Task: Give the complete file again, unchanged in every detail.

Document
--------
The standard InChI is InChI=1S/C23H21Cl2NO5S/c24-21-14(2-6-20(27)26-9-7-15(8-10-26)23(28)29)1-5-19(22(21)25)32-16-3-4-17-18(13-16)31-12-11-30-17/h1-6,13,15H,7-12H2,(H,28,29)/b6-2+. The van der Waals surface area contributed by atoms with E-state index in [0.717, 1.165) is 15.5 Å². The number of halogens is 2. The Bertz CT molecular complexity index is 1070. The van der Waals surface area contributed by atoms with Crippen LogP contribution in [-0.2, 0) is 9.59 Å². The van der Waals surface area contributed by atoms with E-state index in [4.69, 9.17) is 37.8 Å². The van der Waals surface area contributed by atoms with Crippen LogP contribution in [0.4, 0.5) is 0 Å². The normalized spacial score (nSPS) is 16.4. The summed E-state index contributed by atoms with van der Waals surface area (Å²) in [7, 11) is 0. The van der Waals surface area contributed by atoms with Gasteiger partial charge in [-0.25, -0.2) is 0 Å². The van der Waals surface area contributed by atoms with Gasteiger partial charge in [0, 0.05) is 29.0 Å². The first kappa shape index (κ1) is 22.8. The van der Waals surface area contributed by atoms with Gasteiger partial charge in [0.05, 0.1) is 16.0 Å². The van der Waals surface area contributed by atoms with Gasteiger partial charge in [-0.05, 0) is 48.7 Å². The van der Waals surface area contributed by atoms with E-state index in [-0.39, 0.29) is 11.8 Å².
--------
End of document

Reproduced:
The standard InChI is InChI=1S/C23H21Cl2NO5S/c24-21-14(2-6-20(27)26-9-7-15(8-10-26)23(28)29)1-5-19(22(21)25)32-16-3-4-17-18(13-16)31-12-11-30-17/h1-6,13,15H,7-12H2,(H,28,29)/b6-2+. The van der Waals surface area contributed by atoms with E-state index in [0.717, 1.165) is 15.5 Å². The number of halogens is 2. The Bertz CT molecular complexity index is 1070. The van der Waals surface area contributed by atoms with Crippen LogP contribution in [-0.2, 0) is 9.59 Å². The van der Waals surface area contributed by atoms with E-state index in [4.69, 9.17) is 37.8 Å². The van der Waals surface area contributed by atoms with Crippen LogP contribution in [0.4, 0.5) is 0 Å². The normalized spacial score (nSPS) is 16.4. The summed E-state index contributed by atoms with van der Waals surface area (Å²) in [7, 11) is 0. The van der Waals surface area contributed by atoms with Gasteiger partial charge in [-0.25, -0.2) is 0 Å². The van der Waals surface area contributed by atoms with Gasteiger partial charge in [0, 0.05) is 29.0 Å². The first kappa shape index (κ1) is 22.8. The van der Waals surface area contributed by atoms with Gasteiger partial charge in [0.05, 0.1) is 16.0 Å². The van der Waals surface area contributed by atoms with Gasteiger partial charge in [-0.05, 0) is 48.7 Å². The van der Waals surface area contributed by atoms with E-state index in [-0.39, 0.29) is 11.8 Å².